In this month’s Geosciences Column, David Bressan – now a regular EGU contributor – highlights a recent result published in The Cryosphere with implications on the occurrence and preservation of alpine permafrost.
The last 150 years saw an increase of 0.8°C in the Earth’s mean global temperature. In mountain ranges like the European Alps, however, this rising trend is even more pronounced with an increase of 1.5°C in temperature observed over the same period. This rise not only accelerates the retreat of the alpine glaciers, but also causes the slow degradation of alpine permafrost – solid material with temperatures well below the freezing point of water at 0°C – and rock glaciers – lobes composed of a mixture of ice and rock debris, covered by a few meters of ice-free debris.
On a superficial glimpse, the permafrost seems relatively well isolated from superficial changes due to the cover of ice-free soil and rocks. However, measurements in the past few years have shown that the melting rate of ice inside the rock glaciers significantly increased in the last decades, which could lead to the destabilization of mountain slopes and could influence the hydrology of nearby springs.
To understand the behavior of permafrost in a warmer future it is therefore essential to understand how the material (for example different rock types) and the texture (like grain size or distribution) of the layers covering the permafrost transport heat from the warming surface into the frozen underground. Heat transfer in these layers can occur in two ways: conduction trough the rocky material or convection by mobile phases, like air or water, in the voids and pores of the material.
Scientists first investigated the site of the Murtel rock glacier, located in the mountains of the Swiss canton of Engadin, in 1970. The area has since become one of the best documented sites for mountain permafrost in the world. Permafrost occurs here below very heterogenous substrate like barren bedrock, vegetated bedrock, debris of a talus slope, fine-grained and coarse-grained debris of two rock glaciers. In a long-term project, geographer Sina Schneider and her team analyzed the temperature profiles of these different substrates, recorded in five boreholes over a period of eight years (2002–2010). The study was published last year in The Cryosphere, an open access journal of the European Geosciences Union.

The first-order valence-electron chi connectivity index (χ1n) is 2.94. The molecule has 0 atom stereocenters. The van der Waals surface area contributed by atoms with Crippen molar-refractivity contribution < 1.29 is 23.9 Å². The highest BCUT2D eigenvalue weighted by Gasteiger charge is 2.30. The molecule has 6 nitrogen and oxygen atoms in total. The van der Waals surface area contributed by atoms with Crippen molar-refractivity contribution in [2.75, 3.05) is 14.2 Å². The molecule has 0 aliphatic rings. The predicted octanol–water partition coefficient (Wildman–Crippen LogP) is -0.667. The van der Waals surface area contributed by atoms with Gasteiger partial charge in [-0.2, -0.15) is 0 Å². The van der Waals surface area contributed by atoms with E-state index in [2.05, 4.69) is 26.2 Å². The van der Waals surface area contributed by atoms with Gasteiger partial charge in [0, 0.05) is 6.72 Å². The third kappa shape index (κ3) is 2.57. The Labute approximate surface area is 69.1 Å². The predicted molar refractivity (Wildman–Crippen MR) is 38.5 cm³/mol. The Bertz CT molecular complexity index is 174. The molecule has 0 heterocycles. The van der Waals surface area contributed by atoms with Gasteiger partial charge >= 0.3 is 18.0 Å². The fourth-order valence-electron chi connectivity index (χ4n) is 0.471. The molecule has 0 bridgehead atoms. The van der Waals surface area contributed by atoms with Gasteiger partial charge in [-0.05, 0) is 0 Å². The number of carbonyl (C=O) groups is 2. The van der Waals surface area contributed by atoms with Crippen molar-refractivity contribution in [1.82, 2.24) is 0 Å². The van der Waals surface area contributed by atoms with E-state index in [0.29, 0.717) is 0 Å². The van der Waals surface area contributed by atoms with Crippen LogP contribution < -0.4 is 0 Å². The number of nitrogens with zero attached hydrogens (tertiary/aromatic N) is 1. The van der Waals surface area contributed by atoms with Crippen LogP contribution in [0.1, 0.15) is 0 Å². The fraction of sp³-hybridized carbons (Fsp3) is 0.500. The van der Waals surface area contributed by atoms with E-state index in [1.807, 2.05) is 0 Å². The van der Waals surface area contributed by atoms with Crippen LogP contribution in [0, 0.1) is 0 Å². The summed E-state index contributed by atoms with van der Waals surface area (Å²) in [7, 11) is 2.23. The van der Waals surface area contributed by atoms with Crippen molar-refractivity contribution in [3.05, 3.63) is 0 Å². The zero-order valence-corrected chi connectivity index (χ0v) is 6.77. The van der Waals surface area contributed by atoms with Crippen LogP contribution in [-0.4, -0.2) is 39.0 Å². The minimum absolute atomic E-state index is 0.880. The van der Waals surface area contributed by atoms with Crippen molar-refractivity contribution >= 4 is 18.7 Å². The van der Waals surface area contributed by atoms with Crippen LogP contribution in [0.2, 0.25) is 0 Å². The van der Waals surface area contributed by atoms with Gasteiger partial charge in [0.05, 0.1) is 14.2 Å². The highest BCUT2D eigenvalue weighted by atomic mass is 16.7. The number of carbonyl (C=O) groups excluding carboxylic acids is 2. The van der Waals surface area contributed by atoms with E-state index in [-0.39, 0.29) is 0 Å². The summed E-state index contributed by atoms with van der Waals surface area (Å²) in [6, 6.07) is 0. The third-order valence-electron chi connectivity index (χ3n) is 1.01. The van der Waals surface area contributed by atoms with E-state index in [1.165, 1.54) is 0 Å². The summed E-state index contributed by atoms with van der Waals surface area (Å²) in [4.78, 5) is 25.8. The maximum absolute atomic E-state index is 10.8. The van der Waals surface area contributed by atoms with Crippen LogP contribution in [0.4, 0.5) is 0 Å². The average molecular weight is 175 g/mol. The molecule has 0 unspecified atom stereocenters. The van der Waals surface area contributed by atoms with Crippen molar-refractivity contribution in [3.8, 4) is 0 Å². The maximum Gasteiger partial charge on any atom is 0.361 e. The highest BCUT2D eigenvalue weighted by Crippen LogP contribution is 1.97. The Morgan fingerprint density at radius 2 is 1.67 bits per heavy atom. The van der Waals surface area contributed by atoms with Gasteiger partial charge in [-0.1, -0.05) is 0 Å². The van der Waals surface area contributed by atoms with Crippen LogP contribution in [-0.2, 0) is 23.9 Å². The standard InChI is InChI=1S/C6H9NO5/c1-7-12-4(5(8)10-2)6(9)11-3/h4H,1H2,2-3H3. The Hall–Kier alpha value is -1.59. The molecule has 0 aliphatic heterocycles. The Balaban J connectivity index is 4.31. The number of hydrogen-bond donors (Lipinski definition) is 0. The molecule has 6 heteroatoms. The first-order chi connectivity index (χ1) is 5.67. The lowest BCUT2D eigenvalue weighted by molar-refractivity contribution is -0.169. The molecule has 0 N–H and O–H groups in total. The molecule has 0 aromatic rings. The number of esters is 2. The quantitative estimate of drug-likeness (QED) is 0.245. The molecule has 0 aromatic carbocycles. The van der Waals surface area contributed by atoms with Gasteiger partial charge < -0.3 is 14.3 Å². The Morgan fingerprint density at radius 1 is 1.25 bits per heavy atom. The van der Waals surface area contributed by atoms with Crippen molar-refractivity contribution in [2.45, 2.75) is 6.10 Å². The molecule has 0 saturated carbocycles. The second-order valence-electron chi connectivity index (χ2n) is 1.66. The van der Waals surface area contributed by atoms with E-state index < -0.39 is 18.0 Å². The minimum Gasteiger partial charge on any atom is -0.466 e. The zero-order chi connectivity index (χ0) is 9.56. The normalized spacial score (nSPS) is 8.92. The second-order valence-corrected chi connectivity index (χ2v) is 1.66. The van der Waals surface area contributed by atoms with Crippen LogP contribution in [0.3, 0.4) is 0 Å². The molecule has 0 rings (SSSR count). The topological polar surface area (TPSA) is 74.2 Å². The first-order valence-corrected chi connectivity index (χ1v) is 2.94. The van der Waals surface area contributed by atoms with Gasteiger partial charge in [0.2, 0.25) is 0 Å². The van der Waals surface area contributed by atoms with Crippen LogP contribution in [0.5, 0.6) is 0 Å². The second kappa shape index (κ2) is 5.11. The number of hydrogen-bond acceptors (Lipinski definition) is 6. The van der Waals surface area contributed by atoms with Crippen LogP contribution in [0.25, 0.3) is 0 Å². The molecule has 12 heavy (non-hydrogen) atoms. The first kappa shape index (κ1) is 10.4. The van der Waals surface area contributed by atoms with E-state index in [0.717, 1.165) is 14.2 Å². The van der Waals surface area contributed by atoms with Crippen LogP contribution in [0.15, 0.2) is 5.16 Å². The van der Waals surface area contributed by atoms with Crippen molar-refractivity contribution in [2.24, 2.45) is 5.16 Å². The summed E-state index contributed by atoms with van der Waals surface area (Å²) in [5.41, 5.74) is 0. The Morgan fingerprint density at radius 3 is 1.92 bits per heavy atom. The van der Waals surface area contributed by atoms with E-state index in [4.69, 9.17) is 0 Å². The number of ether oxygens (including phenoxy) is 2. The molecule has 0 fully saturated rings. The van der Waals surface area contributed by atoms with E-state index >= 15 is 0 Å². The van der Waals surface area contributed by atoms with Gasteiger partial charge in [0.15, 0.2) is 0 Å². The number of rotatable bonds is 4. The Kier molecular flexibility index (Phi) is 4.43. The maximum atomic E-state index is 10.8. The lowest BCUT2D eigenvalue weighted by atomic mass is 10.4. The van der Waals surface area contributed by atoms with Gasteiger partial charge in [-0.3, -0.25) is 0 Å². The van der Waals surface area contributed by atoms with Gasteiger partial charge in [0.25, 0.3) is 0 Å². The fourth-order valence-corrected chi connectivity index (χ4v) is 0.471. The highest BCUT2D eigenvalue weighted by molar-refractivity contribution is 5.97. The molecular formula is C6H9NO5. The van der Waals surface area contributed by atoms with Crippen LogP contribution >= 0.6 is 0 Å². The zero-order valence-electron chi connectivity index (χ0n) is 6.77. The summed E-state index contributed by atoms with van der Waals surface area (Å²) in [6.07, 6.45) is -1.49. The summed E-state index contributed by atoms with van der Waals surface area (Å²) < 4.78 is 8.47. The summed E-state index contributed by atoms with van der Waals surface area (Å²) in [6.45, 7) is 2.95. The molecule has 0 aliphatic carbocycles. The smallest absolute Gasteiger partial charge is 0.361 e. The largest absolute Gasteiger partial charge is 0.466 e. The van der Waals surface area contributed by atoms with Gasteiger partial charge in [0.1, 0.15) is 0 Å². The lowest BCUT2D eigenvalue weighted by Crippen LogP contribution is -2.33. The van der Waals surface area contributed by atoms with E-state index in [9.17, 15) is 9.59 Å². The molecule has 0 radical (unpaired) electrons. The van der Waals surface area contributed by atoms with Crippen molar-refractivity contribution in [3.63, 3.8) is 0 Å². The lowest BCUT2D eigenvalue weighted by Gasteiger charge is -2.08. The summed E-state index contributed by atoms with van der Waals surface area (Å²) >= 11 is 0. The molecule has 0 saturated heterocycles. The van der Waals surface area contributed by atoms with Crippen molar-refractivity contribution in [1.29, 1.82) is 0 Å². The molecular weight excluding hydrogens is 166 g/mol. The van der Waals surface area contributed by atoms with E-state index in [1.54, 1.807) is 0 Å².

Photographs of the different surfaces at the borehole locations in the investigation area, taken in summer 2009 (from Schneider et al. 2012).
The results confirmed in part previous observations, but showed also new intriguing finds. Freezing during late autumn and early winter influences significantly the temperature profile in all boreholes, as without an impermeable snow cover cold air can penetrate into the pores of the material. A dry winter with lacking or thin snow cover and rare freezing can therefore be more important for thawing permafrost than a hot summer.
Also the covering material can influence the behavior of the subsurface permafrost. Sites covered with an isolating cover of soil and vegetation showed significantly fewer fluctuations in the temperatures between winter and summer.
Borehole temperature data from 2002–2010 compared to monthly mean air temperature and snow cover. In bedrock the superficial heat (red and green colours) is conducted deep into the underground. Coarse-grained debris (like found at the talus slope or at the rock glaciers) is a relative effective insulator; however in fine-grained debris heat penetrates deep into the underground, causing thawing of permafrost (from Schneider et al. 2012).
In coarse-grained material air circulation in the voids plays a major role, cooling the underground effectively. Both in the coarse-grained debris of the talus slope and in the rock glacier no significant increase of temperatures along the contact between cover and permafrost was observed in eight years. However, it was in fine-grained material that most permafrost thawing occurred. Numerous complex processes, like water infiltration, freezing and air circulation, seem to be especially effective in the small pores of fine-grained sediments and transport heat deep into the underground.
In computer models used to calculate the changes and future distribution of permafrost and permafrost-related natural hazards the composition of the surface is often neglected – in part due the difficulties to gain detailed information in rugged mountain terrains. However the study by Schneider et al. shows that sediment type and size does matter and detailed field survey and data collection play essential parts in understanding the reactions of the hidden permafrost in a warmer climate.
By David Bressan, freelance geologist based in Italy